As mentioned above, tenancy agreements outline the terms and conditions of a rental arrangement. It is essential to ensure that this agreement is comprehensive and covers crucial aspects to protect both landlords and tenants. Here are the key inclusions that should be part of a well-structured tenancy agreement:

Names and Details

  • Full names and contact details of both landlords and tenants
  • The specific address of the rental property

Rent Information

  • Agreed upon rent payment amount
  • The agreed upon method of rent payment
  • Provisions for rent reviews and increments, specifying how and when these will occur

Deposit Details

  • The amount of the security deposit
  • The method of protection for the deposit

Tenancy Duration

  • Clearly mentioned start and end dates for the tenancy


  • Clearly define the responsibilities of both tenants and landlords

Additional Considerations

  • Any restrictions on terminating the tenancy early, along with the established procedures for doing so
  • Designation of responsibilities for minor repairs and maintenance
  • Clarity on whether subletting or having lodgers is permissible

Ending a Tenancy: Landlords

Terminating a tenancy before the agreed tenancy period ends is possible. However, the method of termination is contingent upon the form of tenancy agreement and the terms within it. Here is a breakdown of the notice period on several tenancy types:

Assured Shorthold Tenancies (AST)

Section 21 Notice: For periodic or ended fixed-term ASTs, landlords can serve a Section 21 Notice without providing a reason. This notice initiates the process of ending the tenancy, allowing landlords to reclaim possession.

Section 8 Notice: In certain circumstances, such as tenant breach, landlords can use a Section 8 Notice, specifying grounds for eviction under the Housing Act 1988.

Assured Tenancies

Assured tenancies are a more secure type of tenancy agreements as the landlord cannot force the tenants out of their property for the agreed upon period.  

For assured tenancies, landlords must have valid reasons or 'grounds' for termination, as outlined in the Housing Act 1988. Grounds may include non-payment of rent, property damage, or breach of tenancy terms.

Excluded Tenancies

In excluded tenancies, landlords typically need to provide a 'reasonable notice' to end the tenancy, usually equivalent to the rental payment period. If tenants pay the rent monthly, this notice period is generally one month.

Non-Excluded Tenancies

In non-excluded tenancies, landlords can end the tenancy at any time by serving a written 'notice to quit,' usually with a notice period of four weeks. A notice to quit typically names the people ordered to vacate the premises, the leaving date, the total sum of unpaid rent, etc.

Eviction Process

If tenants refuse to vacate after receiving proper notice, landlords may initiate eviction proceedings through the courts.

Eviction Process

It is important to note that forceful removal of tenants is not permissible, except in the case of excluded tenancies, where eviction without a court order is possible.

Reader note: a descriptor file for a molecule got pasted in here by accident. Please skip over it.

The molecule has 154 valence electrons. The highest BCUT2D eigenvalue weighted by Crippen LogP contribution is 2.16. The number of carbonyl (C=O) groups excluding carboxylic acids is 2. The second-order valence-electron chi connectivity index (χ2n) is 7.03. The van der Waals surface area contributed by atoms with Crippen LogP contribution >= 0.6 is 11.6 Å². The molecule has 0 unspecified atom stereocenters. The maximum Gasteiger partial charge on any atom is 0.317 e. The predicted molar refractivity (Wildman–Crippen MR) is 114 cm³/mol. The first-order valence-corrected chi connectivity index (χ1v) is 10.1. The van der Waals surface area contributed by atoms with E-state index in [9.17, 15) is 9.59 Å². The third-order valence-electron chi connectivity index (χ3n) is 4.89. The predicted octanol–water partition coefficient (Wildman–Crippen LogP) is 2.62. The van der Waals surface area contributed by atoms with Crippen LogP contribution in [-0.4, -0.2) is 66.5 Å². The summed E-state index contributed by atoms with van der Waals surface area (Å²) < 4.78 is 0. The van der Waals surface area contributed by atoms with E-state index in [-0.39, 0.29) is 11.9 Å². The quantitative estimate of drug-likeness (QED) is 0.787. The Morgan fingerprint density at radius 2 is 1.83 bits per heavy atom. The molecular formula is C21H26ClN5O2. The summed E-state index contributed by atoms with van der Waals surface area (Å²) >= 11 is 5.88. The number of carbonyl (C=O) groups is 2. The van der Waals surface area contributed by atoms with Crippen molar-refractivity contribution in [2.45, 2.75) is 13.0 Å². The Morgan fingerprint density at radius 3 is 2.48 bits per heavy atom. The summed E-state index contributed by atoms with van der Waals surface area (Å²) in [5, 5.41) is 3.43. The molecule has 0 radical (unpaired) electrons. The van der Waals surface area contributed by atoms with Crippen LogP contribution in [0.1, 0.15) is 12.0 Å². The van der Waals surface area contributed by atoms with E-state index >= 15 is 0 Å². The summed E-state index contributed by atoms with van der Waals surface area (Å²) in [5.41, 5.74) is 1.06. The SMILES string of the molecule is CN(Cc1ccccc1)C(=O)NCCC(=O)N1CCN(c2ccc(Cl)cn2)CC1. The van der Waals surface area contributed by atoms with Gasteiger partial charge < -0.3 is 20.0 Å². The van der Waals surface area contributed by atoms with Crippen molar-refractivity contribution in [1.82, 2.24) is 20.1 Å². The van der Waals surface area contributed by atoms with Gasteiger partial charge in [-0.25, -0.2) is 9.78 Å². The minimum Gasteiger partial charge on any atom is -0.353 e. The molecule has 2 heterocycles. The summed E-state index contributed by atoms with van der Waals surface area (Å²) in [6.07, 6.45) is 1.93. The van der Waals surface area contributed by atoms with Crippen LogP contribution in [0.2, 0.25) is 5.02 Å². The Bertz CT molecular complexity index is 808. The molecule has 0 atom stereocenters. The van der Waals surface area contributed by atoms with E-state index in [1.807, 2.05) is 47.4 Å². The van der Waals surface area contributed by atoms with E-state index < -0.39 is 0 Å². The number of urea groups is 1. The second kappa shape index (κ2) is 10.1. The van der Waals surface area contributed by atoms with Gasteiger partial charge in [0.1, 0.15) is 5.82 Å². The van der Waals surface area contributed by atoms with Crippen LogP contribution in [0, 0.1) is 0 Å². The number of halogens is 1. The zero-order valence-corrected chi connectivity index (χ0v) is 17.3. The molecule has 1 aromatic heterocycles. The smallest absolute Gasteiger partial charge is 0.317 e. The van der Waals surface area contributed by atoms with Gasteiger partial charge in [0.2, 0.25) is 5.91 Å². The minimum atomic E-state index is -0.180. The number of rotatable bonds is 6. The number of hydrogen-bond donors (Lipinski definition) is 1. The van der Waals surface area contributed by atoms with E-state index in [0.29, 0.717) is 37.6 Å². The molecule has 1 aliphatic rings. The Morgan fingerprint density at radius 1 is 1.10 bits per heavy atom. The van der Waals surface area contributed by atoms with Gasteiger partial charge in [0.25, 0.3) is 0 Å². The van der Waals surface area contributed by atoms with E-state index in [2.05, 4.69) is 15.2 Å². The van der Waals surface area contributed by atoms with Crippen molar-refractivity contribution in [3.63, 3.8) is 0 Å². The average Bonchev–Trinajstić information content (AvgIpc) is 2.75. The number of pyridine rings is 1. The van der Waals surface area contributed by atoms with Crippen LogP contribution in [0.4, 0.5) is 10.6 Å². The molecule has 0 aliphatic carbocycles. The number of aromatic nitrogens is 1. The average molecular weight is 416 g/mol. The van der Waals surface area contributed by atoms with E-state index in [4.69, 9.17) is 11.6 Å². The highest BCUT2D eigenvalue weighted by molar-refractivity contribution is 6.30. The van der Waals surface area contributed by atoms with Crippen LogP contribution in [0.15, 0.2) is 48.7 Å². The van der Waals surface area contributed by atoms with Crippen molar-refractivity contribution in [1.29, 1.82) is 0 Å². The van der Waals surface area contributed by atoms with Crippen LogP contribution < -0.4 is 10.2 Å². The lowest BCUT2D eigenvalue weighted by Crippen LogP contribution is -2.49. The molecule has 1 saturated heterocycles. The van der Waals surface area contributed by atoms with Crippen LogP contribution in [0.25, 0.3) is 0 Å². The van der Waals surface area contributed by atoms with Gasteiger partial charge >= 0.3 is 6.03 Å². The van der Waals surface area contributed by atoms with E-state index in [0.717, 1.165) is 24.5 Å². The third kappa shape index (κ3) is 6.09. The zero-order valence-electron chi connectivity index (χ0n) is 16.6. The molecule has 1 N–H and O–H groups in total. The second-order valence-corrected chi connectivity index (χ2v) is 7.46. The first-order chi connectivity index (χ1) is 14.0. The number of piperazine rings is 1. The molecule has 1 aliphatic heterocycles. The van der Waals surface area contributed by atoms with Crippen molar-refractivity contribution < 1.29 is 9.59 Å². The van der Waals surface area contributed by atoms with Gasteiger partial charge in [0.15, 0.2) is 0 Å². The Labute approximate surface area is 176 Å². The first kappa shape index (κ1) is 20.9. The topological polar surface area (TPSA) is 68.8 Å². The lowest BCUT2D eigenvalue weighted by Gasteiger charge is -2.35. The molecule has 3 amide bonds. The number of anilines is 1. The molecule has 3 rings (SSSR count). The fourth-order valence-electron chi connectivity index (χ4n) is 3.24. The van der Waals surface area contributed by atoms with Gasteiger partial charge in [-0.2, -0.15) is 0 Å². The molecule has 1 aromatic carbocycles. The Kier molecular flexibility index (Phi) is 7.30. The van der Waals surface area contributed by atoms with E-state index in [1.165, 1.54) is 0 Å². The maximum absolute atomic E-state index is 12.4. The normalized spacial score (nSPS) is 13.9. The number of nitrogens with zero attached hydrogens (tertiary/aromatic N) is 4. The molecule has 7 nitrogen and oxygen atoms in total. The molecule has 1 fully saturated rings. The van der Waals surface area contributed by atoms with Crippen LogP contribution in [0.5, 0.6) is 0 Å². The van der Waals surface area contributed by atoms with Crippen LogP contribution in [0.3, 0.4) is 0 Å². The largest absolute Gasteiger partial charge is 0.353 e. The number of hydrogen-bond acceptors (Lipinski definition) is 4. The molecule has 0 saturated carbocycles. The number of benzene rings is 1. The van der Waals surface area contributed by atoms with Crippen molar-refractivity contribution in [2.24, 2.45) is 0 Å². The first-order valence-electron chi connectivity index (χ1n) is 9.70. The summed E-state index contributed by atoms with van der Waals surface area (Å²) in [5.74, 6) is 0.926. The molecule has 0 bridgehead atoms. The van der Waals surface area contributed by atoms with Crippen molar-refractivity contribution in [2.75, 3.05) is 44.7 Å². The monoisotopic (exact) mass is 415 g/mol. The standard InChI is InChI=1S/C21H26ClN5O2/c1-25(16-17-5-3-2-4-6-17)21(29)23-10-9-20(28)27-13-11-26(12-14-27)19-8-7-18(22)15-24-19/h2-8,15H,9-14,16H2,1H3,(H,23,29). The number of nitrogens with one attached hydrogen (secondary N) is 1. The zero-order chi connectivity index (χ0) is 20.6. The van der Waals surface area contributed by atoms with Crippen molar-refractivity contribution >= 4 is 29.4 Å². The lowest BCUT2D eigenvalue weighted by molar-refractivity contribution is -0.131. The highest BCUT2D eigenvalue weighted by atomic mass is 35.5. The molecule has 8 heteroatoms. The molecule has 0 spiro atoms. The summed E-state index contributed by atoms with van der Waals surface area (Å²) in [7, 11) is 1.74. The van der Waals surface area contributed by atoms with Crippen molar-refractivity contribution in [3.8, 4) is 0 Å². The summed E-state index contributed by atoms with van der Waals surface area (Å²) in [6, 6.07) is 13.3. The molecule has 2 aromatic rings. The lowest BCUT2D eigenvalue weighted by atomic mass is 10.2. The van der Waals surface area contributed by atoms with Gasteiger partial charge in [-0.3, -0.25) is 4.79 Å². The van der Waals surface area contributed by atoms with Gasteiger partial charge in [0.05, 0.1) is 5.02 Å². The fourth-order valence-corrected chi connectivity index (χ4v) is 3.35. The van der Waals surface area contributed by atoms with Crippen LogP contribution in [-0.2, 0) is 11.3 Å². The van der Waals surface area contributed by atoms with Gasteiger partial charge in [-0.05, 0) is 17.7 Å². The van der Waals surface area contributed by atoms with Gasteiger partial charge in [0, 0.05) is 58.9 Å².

Ending a Tenancy - Tenants

Ending a periodic tenancy as a tenant involves providing written notice, typically 28 days or 4 weeks for weekly rent, and continuing rent payments until the notice period concludes, even if you move out earlier.

 Agreement with the landlord may alter the notice period or lead to other arrangements. In specific situations, landlords might have eviction grounds, but legal processes must be followed.

Keep a copy of the written notice for documentation and coordinate a property inspection with the landlord before departure to agree on the property's condition. Adhering to the tenancy agreement and local housing laws is essential, and seeking legal advice can provide clarity if needed.


To wrap up, the tenancy agreement is a critical document for both the landlords and the tenants. It is essential to understand the details of each type of agreement and its key provisions. Having knowledge in these areas is crucial for maintaining a harmonious relationship between tenants and landlords.

Frequently Asked Questions:

How can I change the terms of the tenancy agreement?

If the tenancy agreement requires any changes, this should be done with a mutual agreement between the landlord and the tenants.

What happens to a tenancy agreement if a tenant dies?

If a tenant dies, the tenancy transitions to the next of kin or the estate executor. However, if the tenant does not have an executor, the tenancy is temporarily transferred to the public trustee.

What is a break clause in a tenancy agreement?

A break clause is an agreement clause that allows the tenants and the landlords to terminate the lease earlier, i.e. before the tenancy period ends.

What is the eviction process if there is a break clause in the tenancy agreement?

If there is a break clause in the tenancy agreement, landlords can give notice after it is activated.

Need expert advice on Tenancy Agreements?

Contact us today for efficient and
hassle-free assistance.

Susan Basnet